|Gene Kelly and Frank Sinatra. Winnerduo.|
Anchors Aweigh picked up the Oscar gong for Best Original Musical Score as well as being nominated for Best Picture and earning Gene Kelly a nomination for Best Actor. It's pretty easy to see why. Really is. After the initial puzzlement I felt upon seeing Sinatra acting so un-Sinatra like, I was positively swept up in the charm of the film, and especially of the leads. Sinatra and Kelly make a superb duo, both singing and both dancing, both obviously dripping with that on-screen presence that made them the huge stars that they were and still are. It might be surprising to some (myself included) that Sinatra could - and would - dance in this film. While obviously he doesn't leap as high or as gracefully as Kelly, it's a real joy to watch him keep up with Gene in the numbers they share. It's also worth remembering and noting that back in the glory days of Hollywood musicals, most dance numbers were filmed in quite long takes, a far cry from the quick-cut musical sequences of more recent years. So, with that in mind, seeing a clip like this one even more impressive given that Sinatra wasn't exactly a dancer prior to this film. Under the tutelage of perfectionist Kelly, it's not surprising that Ol' Blue Eyes mastered those moves. Kelly apparently had Sinatra rehearsing night and day for weeks before production started, and Sinatra claims he'd never worked that hard in his life. Indeed, he probably wasn't worked that hard by anyone afterwards either.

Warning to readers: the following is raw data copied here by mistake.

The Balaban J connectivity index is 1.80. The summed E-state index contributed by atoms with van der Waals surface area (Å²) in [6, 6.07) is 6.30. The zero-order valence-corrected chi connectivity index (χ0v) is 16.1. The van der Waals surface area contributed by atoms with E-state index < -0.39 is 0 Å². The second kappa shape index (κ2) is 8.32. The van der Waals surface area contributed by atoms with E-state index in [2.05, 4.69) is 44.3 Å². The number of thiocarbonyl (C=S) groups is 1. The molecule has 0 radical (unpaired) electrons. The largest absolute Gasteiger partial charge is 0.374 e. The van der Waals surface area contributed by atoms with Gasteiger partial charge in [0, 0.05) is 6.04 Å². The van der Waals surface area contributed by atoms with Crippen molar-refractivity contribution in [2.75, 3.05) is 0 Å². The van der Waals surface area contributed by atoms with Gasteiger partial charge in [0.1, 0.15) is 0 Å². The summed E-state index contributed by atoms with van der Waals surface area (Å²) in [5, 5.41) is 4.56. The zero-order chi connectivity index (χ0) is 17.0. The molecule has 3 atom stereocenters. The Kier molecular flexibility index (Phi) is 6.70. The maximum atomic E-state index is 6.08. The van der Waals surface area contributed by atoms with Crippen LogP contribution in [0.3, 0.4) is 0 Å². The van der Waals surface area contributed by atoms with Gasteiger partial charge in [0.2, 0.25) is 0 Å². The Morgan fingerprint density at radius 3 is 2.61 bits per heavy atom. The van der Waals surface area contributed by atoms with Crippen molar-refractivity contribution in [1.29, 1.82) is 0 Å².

Of course, while Sinatra spends much of the dance sequences glancing at his and Gene Kelly's feet, he obviously seems much more at home during his opportunities to croon. Supplied with a handful of superb ballads by Sammy Cahn and Jule Styne, Sinatra positively owns the screen. Particularly great is his rendition of "I Fall in Love Too Easily", which was nominated for Best Original Song at the Oscars. I guess it's worth re-remembering occasionally exactly how amazing a voice Frank Sinatra had.
What Anchors Aweigh is probably most well-known for however, is a ridiculously adorable and charming sequence in which Gene Kelly dances with Jerry Mouse (of Tom and Jerry). Wikipedia tells me that Mickey Mouse was originally going to be Kelly's co-star in the scene but thanks to Disney being a spoil-sport, Jerry stepped in at the last minute. In my opinion, he's probably a better choice. The Gene/Jerry dance number is impressive for a few reasons. Firstly, it really shows off how innovative Gene Kelly's choreography and creative vision was becoming at that stage of his career (remember, he'd go on to be a director as well as one of the best choreographers in Hollywood history). Secondly, Jerry Mouse is really well animated. Watch the clip twice. Once for Gene, then another for Jerry. Thirdly, it's a prime example of how amazing a dancer Kelly is. Note the fact that there's only a handful of cuts during the entire number. That's impressive. Lastly, this clip is full of pure, undiluted joy. Anchors Aweigh might be a film full of glorious Hollywood escapism, but this number even more so. I sat there with a huge grin plastered on my face, utterly entranced. This is the reason I love old musicals.
|Curse "embedding disabled by request" ...|